Today, my name is Katie Crunk, and I can be found on my friend Bianca’s blog.
She, in turn, can be found right here! Stick around as we attempt to sort out this mix up ;).
Hey everybody! This is a Dirty South Crunk takeover of the lovely Miss Chocolate Covered Katie’s blog (with her permission, of course). In case you don’t know me, I’m Bianca and I typically do my preachin’ and food porn-sharin’ over at my Vegan Crunk blog.
I hail from Memphis, Tennessee and I’m currently writing a Southern vegan cookbook filled with cruelty-free downhome comfort food favorites. Think ham-free collard greens, Southern-fried tofu, sweet tater fries, and barbecue spaghetti.
Although I do lots of home-cookin’, I do enjoy dining out on occasion. Problem is, Memphis doesn’t have one single totally-vegan restaurant. Not even a totally-vegetarian restaurant. But that’s never stopped me from finding delicious cruelty-free restaurant fare. You see, I live by some eatin’-out rules that never fail to help me find delicious vegan options in the meatiest places. Without further ado, here are my Top 8 Rules for Dining Out Vegan:
#1. Call ahead or check out the menu online — Um, duh. This rule is pretty much common sense, but I have to say it. When family or friends are planning an outing, always scan the restaurant’s online menu for vegan or easily-made-veg options. If the restaurant doesn’t have a website, pick up the phone and give ’em an old-fashioned phone call. Let them know a vegan is coming and inquire whether or not they have anything that is either accidentally vegan or can be made vegan by leaving off cheese or butter. You might want to explain what “vegan” means to be clear. Also, as a general rule, any Asian or Mediterranean restaurant should have ample veg options.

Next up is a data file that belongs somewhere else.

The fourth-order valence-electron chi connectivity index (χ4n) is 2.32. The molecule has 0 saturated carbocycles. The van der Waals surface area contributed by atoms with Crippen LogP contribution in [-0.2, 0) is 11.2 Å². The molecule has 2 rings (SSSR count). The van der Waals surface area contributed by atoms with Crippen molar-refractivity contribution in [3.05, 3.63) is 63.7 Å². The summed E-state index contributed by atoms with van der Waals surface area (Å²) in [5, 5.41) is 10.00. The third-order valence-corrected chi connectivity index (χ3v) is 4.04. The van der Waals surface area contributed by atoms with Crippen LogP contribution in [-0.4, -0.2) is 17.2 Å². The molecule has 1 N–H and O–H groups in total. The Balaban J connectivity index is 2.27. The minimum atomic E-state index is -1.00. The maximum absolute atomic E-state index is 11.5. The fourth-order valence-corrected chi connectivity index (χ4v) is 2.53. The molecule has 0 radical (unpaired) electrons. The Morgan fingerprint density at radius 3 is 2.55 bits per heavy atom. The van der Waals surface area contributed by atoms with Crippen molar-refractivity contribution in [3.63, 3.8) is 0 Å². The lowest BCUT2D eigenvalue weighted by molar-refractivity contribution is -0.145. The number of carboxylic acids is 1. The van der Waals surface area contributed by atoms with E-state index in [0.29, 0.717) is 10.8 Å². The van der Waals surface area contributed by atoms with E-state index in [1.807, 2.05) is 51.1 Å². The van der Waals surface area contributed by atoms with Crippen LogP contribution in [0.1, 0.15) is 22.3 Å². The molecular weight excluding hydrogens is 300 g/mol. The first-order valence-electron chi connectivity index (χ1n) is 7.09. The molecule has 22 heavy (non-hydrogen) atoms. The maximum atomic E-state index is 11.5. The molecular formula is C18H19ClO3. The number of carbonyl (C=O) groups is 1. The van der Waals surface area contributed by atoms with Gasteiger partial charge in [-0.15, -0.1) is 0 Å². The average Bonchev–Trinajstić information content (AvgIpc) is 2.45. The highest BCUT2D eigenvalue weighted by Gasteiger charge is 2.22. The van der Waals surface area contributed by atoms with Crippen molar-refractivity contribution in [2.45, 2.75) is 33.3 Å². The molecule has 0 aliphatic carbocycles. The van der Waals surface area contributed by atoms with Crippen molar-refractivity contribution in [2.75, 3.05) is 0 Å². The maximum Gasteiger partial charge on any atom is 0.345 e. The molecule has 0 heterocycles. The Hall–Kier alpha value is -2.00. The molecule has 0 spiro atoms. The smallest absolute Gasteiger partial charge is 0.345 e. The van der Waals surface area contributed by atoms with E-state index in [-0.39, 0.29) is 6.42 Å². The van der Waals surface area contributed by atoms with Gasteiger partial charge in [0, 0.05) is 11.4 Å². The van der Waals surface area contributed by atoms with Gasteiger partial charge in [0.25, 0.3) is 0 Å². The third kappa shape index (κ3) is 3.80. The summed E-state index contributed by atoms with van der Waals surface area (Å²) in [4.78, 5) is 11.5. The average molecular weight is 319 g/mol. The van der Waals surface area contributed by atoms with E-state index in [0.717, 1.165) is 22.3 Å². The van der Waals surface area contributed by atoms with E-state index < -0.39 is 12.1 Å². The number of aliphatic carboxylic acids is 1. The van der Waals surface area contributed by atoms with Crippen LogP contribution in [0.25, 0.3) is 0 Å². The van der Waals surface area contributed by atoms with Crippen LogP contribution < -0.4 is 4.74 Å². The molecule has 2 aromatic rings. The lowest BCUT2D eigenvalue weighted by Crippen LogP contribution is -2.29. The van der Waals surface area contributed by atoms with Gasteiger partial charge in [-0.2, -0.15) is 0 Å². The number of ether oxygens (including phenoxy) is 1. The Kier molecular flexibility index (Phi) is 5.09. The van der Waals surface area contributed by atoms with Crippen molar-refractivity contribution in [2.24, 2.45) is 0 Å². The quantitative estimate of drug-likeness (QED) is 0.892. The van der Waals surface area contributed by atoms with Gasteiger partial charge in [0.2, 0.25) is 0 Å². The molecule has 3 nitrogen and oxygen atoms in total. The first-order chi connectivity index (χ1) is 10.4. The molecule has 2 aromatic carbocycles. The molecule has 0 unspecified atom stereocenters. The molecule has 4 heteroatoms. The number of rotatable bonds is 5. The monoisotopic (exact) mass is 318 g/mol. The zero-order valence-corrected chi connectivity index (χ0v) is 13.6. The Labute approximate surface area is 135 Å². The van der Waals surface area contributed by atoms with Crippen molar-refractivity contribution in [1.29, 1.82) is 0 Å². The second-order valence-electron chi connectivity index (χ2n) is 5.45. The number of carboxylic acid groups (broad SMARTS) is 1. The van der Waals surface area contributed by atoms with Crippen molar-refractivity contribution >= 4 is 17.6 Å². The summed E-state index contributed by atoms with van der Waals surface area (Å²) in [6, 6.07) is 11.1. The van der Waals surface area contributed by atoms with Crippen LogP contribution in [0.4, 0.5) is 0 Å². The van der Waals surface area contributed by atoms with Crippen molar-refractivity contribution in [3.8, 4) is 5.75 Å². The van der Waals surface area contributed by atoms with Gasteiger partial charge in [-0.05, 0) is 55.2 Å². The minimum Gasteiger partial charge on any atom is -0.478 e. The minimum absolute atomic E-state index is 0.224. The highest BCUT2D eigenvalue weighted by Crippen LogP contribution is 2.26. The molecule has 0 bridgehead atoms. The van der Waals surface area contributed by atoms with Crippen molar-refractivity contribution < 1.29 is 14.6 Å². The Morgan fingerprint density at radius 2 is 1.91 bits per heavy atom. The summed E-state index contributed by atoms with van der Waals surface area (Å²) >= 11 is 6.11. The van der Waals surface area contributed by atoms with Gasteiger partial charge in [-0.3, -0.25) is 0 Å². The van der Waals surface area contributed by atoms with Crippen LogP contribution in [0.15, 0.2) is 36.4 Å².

#2. Ask the chef — If the menu is loaded with non-vegan crap, politely ask your server if the chef can create a special vegan dish just for you. Don’t feel like your being a pain-in-the-butt. You have a right to delicious vegan food, and maybe the chef will consider adding the dish to the regular menu. If the chef agrees to make you a special dish, be sure to let him or her know how much you liked it. And tip your server well. On a recent outing at Ciao Baci (a fancy-schmancy Italian place) in Little Rock, I asked my server to have the chef make me a special vegan pizza. The result was this delicious eggplant, mushroom, and tomato pie on a homemade cracker-thin crust. Yum!
#3. Share with omnis — If the chef creates a special meal just for you or even if you find something vegan on the regular menu, offer a small bite to any omnis at the table. I don’t like to share my food. I’m like a rapid dog when anyone comes near my plate, but in dining-out-with-omnis situations, I have to remember that I’m trying to change the world by creating one vegan at a time. They may never know how delicious vegan food is if I don’t share.